“But it’s always going to be difficult,” he said, “because it’s so easy to say this is an attack on employment and jobs. So you have to gradually wind down the old economy and simultaneously crank up the new one, and show by concrete action that you can provide a decent livelihood by developing, manufacturing, distributing and maintaining alternate energy sources.”

Meanwhile, to counter the jobs argument, Underhill said, you have to say, “yes, you lost some jobs when the offshore oil production was shut down, but more jobs were lost by far in the tourist business that died, in the fishing business that died.”

It is going to take a more mass movement than we have seen in human history to counter the BP BS and turn things around, and it is going to take people turning to an alternative press for information. Until that transition happens, mistakes will continue to be made and the catastrophes will continue to plague us. Just look what happened to the nuclear plant in Japan in the aftermath of the recent earthquake and tsunami.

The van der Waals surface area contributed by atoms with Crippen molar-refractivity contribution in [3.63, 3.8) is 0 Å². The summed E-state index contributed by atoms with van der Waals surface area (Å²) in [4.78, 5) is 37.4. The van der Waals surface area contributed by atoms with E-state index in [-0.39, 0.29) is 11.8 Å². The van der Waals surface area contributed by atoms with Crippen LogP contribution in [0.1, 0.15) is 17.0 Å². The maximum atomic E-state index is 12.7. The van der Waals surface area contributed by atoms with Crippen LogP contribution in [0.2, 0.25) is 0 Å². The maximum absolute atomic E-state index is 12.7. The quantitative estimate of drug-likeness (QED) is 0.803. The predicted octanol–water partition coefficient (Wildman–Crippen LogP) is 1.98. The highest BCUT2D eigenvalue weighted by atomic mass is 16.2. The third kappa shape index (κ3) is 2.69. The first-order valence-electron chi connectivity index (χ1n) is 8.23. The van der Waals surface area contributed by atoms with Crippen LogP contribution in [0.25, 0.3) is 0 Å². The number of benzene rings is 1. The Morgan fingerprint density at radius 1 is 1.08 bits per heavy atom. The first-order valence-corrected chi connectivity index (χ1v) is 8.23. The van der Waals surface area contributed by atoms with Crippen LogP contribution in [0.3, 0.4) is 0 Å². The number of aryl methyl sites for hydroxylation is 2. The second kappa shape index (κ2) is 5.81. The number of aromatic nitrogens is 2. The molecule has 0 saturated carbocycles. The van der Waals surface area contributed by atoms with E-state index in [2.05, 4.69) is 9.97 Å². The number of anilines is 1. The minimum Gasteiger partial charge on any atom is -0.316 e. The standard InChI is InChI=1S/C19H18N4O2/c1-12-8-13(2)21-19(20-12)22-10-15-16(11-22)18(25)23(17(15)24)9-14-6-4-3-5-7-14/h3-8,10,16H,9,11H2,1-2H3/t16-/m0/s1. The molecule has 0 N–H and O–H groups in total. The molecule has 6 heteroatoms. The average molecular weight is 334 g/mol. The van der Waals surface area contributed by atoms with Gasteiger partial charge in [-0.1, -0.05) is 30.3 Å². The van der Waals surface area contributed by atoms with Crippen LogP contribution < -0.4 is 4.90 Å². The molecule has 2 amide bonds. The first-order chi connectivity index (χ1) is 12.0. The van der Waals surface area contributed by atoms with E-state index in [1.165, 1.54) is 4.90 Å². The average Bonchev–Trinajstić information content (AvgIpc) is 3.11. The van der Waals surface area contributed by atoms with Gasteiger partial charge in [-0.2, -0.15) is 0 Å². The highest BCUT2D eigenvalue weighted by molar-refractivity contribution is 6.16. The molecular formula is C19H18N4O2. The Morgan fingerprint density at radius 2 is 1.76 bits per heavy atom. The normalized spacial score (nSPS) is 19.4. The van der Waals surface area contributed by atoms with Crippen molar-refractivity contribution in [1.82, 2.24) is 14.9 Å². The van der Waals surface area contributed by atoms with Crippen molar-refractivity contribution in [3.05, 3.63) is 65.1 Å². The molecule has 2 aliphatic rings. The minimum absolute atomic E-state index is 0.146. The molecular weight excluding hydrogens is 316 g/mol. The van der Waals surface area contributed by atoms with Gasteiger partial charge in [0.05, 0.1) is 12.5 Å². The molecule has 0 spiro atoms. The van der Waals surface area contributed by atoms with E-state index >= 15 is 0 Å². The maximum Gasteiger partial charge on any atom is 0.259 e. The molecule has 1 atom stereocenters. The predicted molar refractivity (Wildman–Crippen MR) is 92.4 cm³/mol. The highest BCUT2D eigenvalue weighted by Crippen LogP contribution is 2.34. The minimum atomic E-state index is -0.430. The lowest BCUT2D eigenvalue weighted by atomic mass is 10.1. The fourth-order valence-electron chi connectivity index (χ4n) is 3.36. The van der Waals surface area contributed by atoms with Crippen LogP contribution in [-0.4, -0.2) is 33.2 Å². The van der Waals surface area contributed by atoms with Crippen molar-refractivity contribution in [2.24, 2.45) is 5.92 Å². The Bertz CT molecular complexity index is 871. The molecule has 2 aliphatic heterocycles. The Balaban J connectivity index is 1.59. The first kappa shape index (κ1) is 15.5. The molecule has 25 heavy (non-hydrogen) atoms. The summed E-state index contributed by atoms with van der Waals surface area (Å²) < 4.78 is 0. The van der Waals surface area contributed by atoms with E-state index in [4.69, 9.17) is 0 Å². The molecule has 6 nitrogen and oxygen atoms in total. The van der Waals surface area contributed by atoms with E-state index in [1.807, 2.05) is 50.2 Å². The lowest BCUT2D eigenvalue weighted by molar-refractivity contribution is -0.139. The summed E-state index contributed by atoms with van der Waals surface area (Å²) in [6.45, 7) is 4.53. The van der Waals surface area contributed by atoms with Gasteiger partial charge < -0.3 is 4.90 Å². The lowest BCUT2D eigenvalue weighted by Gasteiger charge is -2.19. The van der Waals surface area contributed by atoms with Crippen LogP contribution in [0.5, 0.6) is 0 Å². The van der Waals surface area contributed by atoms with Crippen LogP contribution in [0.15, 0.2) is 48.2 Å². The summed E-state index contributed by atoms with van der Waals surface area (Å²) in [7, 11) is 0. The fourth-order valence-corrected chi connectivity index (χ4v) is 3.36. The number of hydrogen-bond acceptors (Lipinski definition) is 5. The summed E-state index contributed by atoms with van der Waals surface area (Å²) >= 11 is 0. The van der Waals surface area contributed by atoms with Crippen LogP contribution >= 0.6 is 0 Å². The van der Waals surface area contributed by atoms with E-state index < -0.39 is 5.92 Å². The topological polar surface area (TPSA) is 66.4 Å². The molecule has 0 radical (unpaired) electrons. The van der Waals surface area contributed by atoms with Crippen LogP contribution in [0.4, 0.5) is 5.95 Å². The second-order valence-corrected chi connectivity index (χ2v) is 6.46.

Any day, another accident could cause another massive disaster on the Gulf Coast. Just last night, industry and government officials had to issue an alert-in-place warning for people in and around Texas City, when power was lost at BP’s largest oil refinery and a neighboring Dow Chemical plant.

“Virtually nobody is saying the lesson we have to learn is to stop this, stop poisoning ourselves and our environment and running reckless risks with it, doing damage we can’t recover from, neither in huge catastrophic mistakes or in drip by drip spoiling for yourselves or your successors,” Underhill said. “That’s the lesson you ought to learn — and it’s not being learned.”

© 2011 – 2016, Glynn Wilson. All rights reserved.